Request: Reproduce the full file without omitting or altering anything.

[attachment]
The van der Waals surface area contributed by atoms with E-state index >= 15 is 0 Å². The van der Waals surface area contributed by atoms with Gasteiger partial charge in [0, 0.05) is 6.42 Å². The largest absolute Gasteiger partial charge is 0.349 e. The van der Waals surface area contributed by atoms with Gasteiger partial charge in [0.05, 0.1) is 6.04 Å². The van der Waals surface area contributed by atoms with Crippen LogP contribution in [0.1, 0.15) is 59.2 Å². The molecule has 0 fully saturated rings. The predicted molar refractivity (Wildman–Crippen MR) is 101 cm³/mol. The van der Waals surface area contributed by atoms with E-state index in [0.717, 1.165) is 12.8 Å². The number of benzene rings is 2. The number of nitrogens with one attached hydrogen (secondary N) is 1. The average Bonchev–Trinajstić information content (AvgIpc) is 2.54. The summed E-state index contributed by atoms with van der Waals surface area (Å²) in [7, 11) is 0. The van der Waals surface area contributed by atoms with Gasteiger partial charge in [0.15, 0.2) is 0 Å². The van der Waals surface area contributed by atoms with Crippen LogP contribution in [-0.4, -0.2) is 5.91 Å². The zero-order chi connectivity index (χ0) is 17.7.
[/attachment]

The van der Waals surface area contributed by atoms with E-state index >= 15 is 0 Å². The van der Waals surface area contributed by atoms with Gasteiger partial charge in [0, 0.05) is 6.42 Å². The largest absolute Gasteiger partial charge is 0.349 e. The van der Waals surface area contributed by atoms with Gasteiger partial charge in [0.05, 0.1) is 6.04 Å². The van der Waals surface area contributed by atoms with Crippen LogP contribution in [0.1, 0.15) is 59.2 Å². The molecule has 0 fully saturated rings. The predicted molar refractivity (Wildman–Crippen MR) is 101 cm³/mol. The van der Waals surface area contributed by atoms with E-state index in [0.717, 1.165) is 12.8 Å². The number of benzene rings is 2. The number of nitrogens with one attached hydrogen (secondary N) is 1. The average Bonchev–Trinajstić information content (AvgIpc) is 2.54. The summed E-state index contributed by atoms with van der Waals surface area (Å²) in [7, 11) is 0. The van der Waals surface area contributed by atoms with Gasteiger partial charge in [0.15, 0.2) is 0 Å². The van der Waals surface area contributed by atoms with Crippen LogP contribution in [-0.4, -0.2) is 5.91 Å². The zero-order chi connectivity index (χ0) is 17.7.